Today’s recipe is a partner to my last recipe post, Butterscotch Biscuits. If you haven’t tried those, you should. In fact, I would almost say try those first and then come back to these. I’d love to know how you feel they compare. This biscuit variation requires a smidgen more work and cooking time, but I love the extra orange, apple, and cinnamon flavors mixed in. In all honesty though, both are heavenly.
Okay, I explained in my last biscuits post how my kids go nuts when they find out we’re having these for breakfast. However, something I didn’t mention—and should have—is how kids love to help prepare this recipe. There’s some small knife work involved when dicing the apple, but other than that, kids can help with nearly every part from mixing the dough to slicing the rounds (with a dull dough cutter). If you haven’t tried cooking with your kids, I think you should give it a shot. We’ve had some great (and messy) times in the kitchen together.
The areas where my kids enjoy helping out the most is sprinkling the flour on the cupboard and spreading the butter, sugar, and apples onto the biscuit dough. They’re also pros at putting all the ingredients into the bowl. I maintain that the memories we create are worth the messes we make.
Now on to the biscuits.
Orange & Apple Cinnamon Biscuits
Yields: 12 biscuits
Gather your ingredients. This will make it easier and faster for you.
Prep your apples by peeling and dicing them.
Sprinkle them with cinnamon and sugar, mix well, then set aside. Resist every temptation to eat them. It’s hard, I know, but you’re going to need it all.
Add your flour, baking powder, baking soda (if using buttermilk), and salt into a large bowl. Mix these together well. you can use a sifter to make it easy on yourself.
Zest your orange. To make it especially aromatic, you can then rub in some sugar (brown or white). If you rub in brown sugar, it temporarily turns a goofy “farm” color until it’s cut into the flour with the shortening. This delightful scenario can bee seen in picture 4 below. Don’t worry though, the color is a non-factor once the shortening is cut in.
Cut in the shortening and orange zest until pea-sized lumps form in the flour. I missed the “add shortening” step in pictures, so you get the after-the-fact picture.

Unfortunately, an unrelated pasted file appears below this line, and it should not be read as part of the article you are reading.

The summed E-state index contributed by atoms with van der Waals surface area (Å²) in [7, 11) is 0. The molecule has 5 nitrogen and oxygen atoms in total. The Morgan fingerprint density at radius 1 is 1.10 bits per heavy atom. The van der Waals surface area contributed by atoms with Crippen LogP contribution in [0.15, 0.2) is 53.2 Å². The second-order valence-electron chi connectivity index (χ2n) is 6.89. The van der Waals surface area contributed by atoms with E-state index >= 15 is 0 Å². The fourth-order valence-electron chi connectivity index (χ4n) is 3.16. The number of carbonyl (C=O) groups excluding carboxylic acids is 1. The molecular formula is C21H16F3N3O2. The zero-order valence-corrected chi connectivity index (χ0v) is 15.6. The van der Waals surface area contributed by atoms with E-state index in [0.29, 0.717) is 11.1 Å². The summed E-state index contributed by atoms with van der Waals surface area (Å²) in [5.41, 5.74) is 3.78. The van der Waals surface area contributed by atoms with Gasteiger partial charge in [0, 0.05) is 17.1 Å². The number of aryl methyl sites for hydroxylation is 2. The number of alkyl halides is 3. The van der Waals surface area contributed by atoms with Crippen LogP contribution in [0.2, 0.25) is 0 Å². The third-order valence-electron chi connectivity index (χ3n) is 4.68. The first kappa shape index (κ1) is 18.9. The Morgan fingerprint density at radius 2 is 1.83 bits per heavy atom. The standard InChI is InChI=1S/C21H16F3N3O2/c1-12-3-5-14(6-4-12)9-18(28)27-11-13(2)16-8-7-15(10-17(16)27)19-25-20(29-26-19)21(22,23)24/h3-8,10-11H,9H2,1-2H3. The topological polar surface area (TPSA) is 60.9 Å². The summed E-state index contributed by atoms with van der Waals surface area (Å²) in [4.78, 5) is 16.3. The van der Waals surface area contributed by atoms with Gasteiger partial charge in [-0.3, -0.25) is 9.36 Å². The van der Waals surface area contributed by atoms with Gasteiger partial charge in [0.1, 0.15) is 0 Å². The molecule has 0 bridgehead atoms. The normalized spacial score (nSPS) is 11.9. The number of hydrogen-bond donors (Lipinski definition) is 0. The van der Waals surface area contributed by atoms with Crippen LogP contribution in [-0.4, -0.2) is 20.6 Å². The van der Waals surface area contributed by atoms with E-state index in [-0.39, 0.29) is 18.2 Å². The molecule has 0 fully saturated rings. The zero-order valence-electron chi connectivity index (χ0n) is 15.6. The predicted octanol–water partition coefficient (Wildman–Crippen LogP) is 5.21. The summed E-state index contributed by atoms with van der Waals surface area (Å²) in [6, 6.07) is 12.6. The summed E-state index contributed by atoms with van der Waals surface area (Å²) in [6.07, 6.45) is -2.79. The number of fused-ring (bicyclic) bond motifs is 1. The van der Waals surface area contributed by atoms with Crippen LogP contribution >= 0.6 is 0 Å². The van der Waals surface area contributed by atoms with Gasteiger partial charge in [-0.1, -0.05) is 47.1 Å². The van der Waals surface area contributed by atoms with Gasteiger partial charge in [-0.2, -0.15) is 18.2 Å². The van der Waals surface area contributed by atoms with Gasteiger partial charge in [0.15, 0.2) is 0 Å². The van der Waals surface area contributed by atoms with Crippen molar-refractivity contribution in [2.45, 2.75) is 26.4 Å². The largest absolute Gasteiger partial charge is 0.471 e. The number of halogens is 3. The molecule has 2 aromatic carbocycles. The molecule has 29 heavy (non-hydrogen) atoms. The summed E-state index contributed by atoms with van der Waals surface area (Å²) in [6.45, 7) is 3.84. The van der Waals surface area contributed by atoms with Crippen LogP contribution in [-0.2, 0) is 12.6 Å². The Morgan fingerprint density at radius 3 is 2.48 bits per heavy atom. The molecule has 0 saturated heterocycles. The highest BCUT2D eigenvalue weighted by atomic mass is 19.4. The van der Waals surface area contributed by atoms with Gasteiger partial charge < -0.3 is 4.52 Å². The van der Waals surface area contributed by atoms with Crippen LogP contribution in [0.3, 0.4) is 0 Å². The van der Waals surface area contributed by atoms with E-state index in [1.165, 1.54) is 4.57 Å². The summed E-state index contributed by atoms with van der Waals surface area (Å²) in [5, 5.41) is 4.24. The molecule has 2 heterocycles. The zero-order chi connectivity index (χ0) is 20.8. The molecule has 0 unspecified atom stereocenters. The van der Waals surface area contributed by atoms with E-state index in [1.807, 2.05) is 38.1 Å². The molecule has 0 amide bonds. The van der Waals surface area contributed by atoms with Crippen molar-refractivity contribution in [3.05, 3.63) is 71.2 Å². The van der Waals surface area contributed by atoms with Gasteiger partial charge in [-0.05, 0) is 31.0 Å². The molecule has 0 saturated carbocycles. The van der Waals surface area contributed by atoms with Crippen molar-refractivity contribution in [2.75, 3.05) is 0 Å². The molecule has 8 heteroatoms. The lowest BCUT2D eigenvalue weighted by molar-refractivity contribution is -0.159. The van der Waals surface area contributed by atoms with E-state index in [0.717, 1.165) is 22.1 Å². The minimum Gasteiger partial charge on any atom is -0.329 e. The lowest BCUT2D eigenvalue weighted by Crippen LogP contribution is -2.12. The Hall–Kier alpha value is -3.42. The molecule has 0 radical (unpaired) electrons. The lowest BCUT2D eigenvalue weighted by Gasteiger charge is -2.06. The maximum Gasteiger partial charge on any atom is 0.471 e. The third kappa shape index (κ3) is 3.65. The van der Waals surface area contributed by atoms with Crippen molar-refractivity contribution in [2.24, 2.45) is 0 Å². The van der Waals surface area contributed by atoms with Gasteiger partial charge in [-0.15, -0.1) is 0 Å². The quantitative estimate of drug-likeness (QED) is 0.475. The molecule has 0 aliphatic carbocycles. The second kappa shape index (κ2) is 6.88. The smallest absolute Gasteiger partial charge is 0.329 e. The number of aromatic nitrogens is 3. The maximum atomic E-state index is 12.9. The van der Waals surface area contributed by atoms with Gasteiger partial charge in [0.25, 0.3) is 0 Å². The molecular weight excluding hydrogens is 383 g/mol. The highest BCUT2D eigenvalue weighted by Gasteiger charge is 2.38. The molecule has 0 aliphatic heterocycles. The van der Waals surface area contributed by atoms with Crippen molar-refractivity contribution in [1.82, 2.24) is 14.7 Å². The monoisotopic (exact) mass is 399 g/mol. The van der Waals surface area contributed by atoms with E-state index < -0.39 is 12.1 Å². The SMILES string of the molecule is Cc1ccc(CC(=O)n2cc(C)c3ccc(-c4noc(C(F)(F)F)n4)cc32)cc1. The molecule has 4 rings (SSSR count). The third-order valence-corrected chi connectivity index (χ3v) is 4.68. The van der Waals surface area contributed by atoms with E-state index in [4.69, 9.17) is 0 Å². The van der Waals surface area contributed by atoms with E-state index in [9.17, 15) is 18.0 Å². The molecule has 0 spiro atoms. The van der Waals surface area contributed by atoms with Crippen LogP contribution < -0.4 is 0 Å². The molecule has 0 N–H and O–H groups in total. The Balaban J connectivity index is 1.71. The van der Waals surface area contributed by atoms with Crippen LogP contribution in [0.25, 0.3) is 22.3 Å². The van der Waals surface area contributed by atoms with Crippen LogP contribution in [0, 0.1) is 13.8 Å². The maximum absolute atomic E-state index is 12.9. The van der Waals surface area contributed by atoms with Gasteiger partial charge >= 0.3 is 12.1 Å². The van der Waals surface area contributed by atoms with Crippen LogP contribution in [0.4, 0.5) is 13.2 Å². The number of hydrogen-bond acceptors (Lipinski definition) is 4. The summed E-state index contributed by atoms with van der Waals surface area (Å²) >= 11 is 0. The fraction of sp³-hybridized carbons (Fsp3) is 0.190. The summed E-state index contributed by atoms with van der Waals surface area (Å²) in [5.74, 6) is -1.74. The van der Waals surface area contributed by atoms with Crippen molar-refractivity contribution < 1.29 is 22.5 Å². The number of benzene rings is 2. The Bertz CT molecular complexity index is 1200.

Add in the milk. You can squeeze in some orange juice as well, just remember that you should use less milk if you’re going to add orange juice, so that the liquid amount stays at 3/4 cup.
Mix the dough until it just comes together.
Roll it into a large rectangle, about 1/4″ thick and evenly spread the melted butter on top. DON’T LICK IT, and don’t let your kids lick it (even if they ask). Why? Because it get’s better.
Evenly spread the brown sugar over the top of the butter.
Add the apple-cinnamon-sugar mixture on top of the brown sugar. Keep as much juice from getting on the biscuit dough as possible.
Sprinkle it with some more cinnamon. If you can’t resist it any longer, now is the time to lick it.
Maggie contemplates licking it. Apparently Robyn already has.
Roll it into a log and slice it into 12 even parts. Cut in half, then cut the halves in half. That gives you 4 parts. Cut those into thirds to get 12 parts.
Place each section into a muffin tin, greased or lined with baking cups. You can also use a cast-iron skillet or 9×9 pyrex baking dish. I like using the greased muffin tin method. My wife likes the cast-iron skillet method.
Bake for 12-20 minutes. That’s a large time sweep, but the apple’s liquid content makes a big difference (drain that juice!) and remove from oven once top is deep golden brown.
Eat until they’re gone, then bake some more!
Download This Recipe
I’ve included two recipes for the price of one. They’re pretty similar (one has orange integrated into it) to each other. You can decide which one you like best.
Comments, Kudos, and Thoughts
Jen @ Jen's Favorite Cookies cleverly relates...
I’m always looking for good breakfast recipes, and this looks amazing! I bet my kids would love it! Was there really no rising needed with that dough? That helps the time constraints a lot! Thanks for a great recipe!